Monday, October 20, 2014

Why I Love The 17th Century: Guest Post by Andrea Zuvich, Author of The Stuart Vampire

Please join me in welcoming Andrea Zuvich, author of The Stuart Vampire, to Historical Tapestry! Below you will find not only her wonderful guest post on why she loves the 17th century (and why you should as well!) but more information about her wonderful book. So without further ado...

 

Why I Love the 17th Century, Warts and All

By Andrea Zuvich



People often ask me why I love the 17th-century. Its hard to reply in a succinct manner. So, Ill go about it in a slightly different manner, if I may

What do you think of when someone mentions the 17th-century? Does an image of a bunch of moody men in black clothes and funny hats pop into your head? Do you think thats that boring period in time after the Tudors? Well, lets stop that right now!

The 17th-century has absolutely everything any history lover could want.

Are you a food lover? A chocoholic? A coffee addict? Tea person? What about pineapples? Orange juice? Well, all these things were introduced into parts of Europe or made fashionable during the 17th-century. Are you fond of salads? Well, John Evelyn, an English diarist and author, even wrote a book on salads (Acetaria). Although candy bar chocolate hadnt been invented yet, they had hot chocolate - which totally rocks.

Are you more interested in warfare and action? Good grief! There were people colonising far away lands, trading with foreign countries - thats quite exciting already. There were massive wars, such as the bloody, horrific, English Civil Wars; the Anglo-Dutch Wars, meaning a war between England and Holland (Dutch Republic/United Provinces); The Nine Years' War.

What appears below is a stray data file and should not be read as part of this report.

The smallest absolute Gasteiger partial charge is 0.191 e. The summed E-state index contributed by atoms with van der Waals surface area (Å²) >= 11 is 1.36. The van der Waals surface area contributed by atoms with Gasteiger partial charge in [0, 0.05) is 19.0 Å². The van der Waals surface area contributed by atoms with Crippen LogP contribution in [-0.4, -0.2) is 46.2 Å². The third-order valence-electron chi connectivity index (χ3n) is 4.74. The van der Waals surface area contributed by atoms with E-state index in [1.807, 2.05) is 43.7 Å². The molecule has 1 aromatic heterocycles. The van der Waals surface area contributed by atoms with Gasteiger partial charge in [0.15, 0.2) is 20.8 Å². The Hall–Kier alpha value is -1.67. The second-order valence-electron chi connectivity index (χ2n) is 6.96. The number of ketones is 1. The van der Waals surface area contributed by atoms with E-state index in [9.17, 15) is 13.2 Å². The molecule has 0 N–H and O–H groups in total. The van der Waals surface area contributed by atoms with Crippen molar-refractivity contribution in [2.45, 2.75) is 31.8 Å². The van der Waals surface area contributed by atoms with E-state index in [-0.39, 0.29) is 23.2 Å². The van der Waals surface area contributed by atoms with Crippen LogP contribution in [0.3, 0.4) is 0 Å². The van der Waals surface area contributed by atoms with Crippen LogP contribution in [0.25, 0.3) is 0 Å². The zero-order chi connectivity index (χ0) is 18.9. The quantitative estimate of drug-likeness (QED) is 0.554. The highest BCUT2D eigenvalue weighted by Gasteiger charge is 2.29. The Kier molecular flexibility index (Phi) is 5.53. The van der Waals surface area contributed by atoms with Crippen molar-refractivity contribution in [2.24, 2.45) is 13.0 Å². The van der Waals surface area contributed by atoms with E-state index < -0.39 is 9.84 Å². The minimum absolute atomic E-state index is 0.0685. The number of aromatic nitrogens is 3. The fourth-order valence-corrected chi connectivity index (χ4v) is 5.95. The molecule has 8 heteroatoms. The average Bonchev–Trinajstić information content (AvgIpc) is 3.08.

If fashion is more your thing, the styles are as varied as you could wish for. In the early 17th-century, clothes were still very much like the Tudor era (Queen Elizabeth I died in 1603), and while there was a time when black and sombre attire was fashionable, that later changed and the well-dressed often wore sumptuous, colourful gowns. Ruffs, lace, stays, high heels for both sexes, periwigs, and ribbons - have a look at the different fashions and youll see how interesting the clothing was then. The Baroque was an aesthetic which approves of flamboyant splendour.

Are you well into art? Well, the 17th-century had some of the biggest names in art history. Van Dyck, Rubens, Velazquez, El Greco, Rembrandt, Vermeer, Kneller, Caravaggio, Gentileschi, Van de Velde, are just a few of the great artists who thrived during the 17th-century. They produced truly stunning works of art, the like of which has never been equalled (in my opinion).

Music? Great Baroque composers such as Henry Purcell, Alessandro Stradella, Marin Marais, Jean-Baptiste Lully, Charpentier, Rameau, Albinoni, Allegri, Vivaldi, Blow, Handel, and more gave us such amazing music that continues to be popular to this day. All of us can recognise Pachelbels Canon in D, surely? Thats because Baroque music is timeless.

Still not enough for you? Well, perhaps literature and theatre appeal more to you? Perhaps the fact that some of the greatest playwrights in history lived in the 17th-century? In England, we had William Shakespeare, Ben Jonson, John Vanbrugh, John Fletcher, John Dryden. In Spain, we had Lope de Vega, Miguel de Cervantes, Pedro Calderón de la Barca, Juan Vélez de Guevara. In France, there was Molière, Racine, and Corneille.

If philosophy and science floats your boat, try 17th-century philosophers & scientists: Descartes, Hooke, Newton, Leibniz, Cassini, Galileo. Seriously, just a small search on the NASA website will show you that many moons, astroids, and other things in space are named after 17th-century scientists. Go on, have a look.